At one point in this persuasive analysis of political leadership, Archie Brown describes how after Khrushchev denounced Stalin in his 1956 "secret speech" he received a letter from an old Bolshevik recollecting a discussion with Stalin 30 years earlier.
When it had been put to Stalin by Sergey Kirov that while Lenin had died "we still have the party, the Central Committee, the Politburo," Stalin retorted that although this was true, "the Russian people are Tsarist. For many centuries [they]…. have been used to being led by just one person. And now there must be one."
Apart from the incidental light this may cast on Vladimir Putin's approach in a Russia where many still hanker after "strong" leaders, as professor Brown's primary field has long been the Soviet Union, he understands better than most how collective revolutionary leadership was replaced – and perverted – by brutal dictatorship. He is especially qualified to demythologise "strong leadership" of the sort promoted – albeit with vastly less monstrous results – in democracies.
The book's strength lies partly in its overview of an, at times, dizzyingly global range of democratic, totalitarian and revolutionary leaders. But as Professor Brown writes, you need look no further than Tony Blair's taunt to John Major "I lead my party; he follows his", or the efforts of David Cameron and Ed Miliband to brand each other as "weak" to realise how far "the strong-weak theme" has become a "constant" of politics.
Brown sets out to debunk the fashionable enthusiasm for a "strong", leader who "concentrates….. power in his or her hands, dominates….. the political party to which he or she belongs, and takes the big decisions". Instead, Professor Brown argues that other qualities should matter more than "strength" including intelligence, collegiality, articulacy… courage, vision, empathy and boundless energy.
Brown places exceptional peacetime democratic leaders – Churchill as a wartime Prime Minister being sui generis – into two categories which transcend or even contradict the conventional view of "strength". There are "redefining" leaders – in Britain: Asquith and Attlee, who presided over distinctively collective Cabinets containing arguably "stronger" figures than themselves like Lloyd George and Bevin, and Margaret Thatcher, who he suggests despite her force of personality was less "dismissive" of her party and less inclined to bypass her Cabinet, than Blair.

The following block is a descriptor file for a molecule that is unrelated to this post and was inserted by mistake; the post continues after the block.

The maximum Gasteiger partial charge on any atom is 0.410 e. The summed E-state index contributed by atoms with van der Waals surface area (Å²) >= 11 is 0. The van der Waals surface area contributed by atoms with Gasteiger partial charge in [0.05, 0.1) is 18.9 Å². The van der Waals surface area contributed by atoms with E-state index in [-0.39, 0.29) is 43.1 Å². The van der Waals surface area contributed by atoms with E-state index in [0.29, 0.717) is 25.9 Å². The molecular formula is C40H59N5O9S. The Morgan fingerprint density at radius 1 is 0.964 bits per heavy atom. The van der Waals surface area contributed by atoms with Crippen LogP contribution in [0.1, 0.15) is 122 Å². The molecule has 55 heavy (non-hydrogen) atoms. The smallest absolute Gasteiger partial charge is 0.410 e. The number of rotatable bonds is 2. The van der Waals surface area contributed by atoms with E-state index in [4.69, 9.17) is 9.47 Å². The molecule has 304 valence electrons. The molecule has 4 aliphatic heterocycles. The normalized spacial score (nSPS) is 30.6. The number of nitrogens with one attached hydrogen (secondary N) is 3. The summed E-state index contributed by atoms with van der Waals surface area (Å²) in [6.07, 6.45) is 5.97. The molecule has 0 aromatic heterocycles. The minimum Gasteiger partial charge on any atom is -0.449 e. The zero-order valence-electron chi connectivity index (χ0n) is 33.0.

Also included in this category are FDR and LBJ (for entrenching civil rights) in the US, Adenauer, Brandt and Kohl, for Germany's post-war renewal, Ostpolitik and reunification, and FW de Klerk in South Africa. Then he nominates a premier league of "transformational leaders" Abraham Lincoln (the only pre-20th century figure Brown discusses) De Gaulle, Gorbachev, Mandela, and perhaps more controversially, Deng Xiaoping.
Brown argues that the singular "strength" of one politician rather than collective decision-making often ends in damage. As Brown says, if Blair ever aspired to the "Napoleonic" model of centralised government once floated by his chief of staff, Jonathan Powell, he didn't achieve it. For one thing there was the apparently immovable object of Gordon Brown.
But on Iraq he did take the "big decision". Brown writes that "given the extent to which Blair's colleagues allowed him to get away with the "strange and egocentric notion" that this was for him alone, "due process" might not have changed anything. But the lamentable lack of orderly Cabinet discussion based on properly circulated official papers, exposed by Lord Butler's review, meant that this was never put to the test.
Brown's challenge to the orthodoxy that "strong leadership" is automatically desirable extends way beyond an appraisal of Blair's premiership. It could be read with profit – and perhaps even some relief – by any politician aiming for the top job. To borrow from his own paradigm on leadership, his book is, if not "transformational", at least "redefining".